You wind up with a shallow, repetitive, cookie-cutter version of those great stories. Because you are taking a summary of something *else* that was great and trying to replicate it.

    I promise you that none of the other great works did that.

    All great movies, and TV, and books, and plays, are great because they work. Why do they work? They follow the basic building blocs of telling a story, but they don't all tell *exactly the same story* … which is what you'll get if you follow things like this article, you'll get cookie cutter stories.

    Learn what makes stories work, and stick in the human heart, and laugh, and cry, and watch them a million times over. There are methods and tools to be used – so you can write a story from the inside, where you really feel it.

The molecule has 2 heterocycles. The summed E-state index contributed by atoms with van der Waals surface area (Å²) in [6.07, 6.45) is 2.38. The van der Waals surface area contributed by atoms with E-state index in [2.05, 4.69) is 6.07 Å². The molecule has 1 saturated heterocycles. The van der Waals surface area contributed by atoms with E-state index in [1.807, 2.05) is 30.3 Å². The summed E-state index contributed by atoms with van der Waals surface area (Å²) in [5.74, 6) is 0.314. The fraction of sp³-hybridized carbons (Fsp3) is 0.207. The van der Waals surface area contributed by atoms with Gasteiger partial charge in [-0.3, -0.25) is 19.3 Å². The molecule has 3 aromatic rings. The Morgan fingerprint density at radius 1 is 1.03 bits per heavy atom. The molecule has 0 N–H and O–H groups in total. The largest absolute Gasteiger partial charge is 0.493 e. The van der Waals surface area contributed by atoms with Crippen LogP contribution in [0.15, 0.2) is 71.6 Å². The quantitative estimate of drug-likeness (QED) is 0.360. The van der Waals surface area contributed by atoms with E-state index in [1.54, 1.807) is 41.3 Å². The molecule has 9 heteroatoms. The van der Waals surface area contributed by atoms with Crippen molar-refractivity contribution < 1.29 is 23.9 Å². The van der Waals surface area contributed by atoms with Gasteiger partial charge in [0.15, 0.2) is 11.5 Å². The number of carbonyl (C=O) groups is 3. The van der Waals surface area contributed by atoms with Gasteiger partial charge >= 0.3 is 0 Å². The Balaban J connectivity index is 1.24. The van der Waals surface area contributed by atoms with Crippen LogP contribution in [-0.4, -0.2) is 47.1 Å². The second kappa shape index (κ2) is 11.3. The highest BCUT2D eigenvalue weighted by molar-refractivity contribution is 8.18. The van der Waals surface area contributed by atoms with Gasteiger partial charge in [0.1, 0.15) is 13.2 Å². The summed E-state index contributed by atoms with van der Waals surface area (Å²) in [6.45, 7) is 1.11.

All of the above based off my experience, as well as the teaching of my better writing teachers 🙂

  4. I would agree with almost all of those points, but the most powerful thing in a movie is to feel that you are a part of it, through emotional breaks and shock breaks that is why Alfred Hitchcock among others is leader, and that is why Orson Welles and Eisenstein are such a great pioneers and teachers.

  5. @ John Truby – You've made some valid points about standard movies with heroes in them. However, what is the case with non-standard movies, that are closer to real life and don't have clear cut heroes in them? The Godfather, Reservoir Dogs, Goodfellas, Scarface, Carlito's Way, JFK, Made In Britain, etc., are considered to be good movies by many, but there seem to be few clear cut heroes in them.

  6. The writer of the article needs to give specific examples from the films he is talking about that illustrate each element in terms of the story line and structure. Otherwise, this article is "muddy".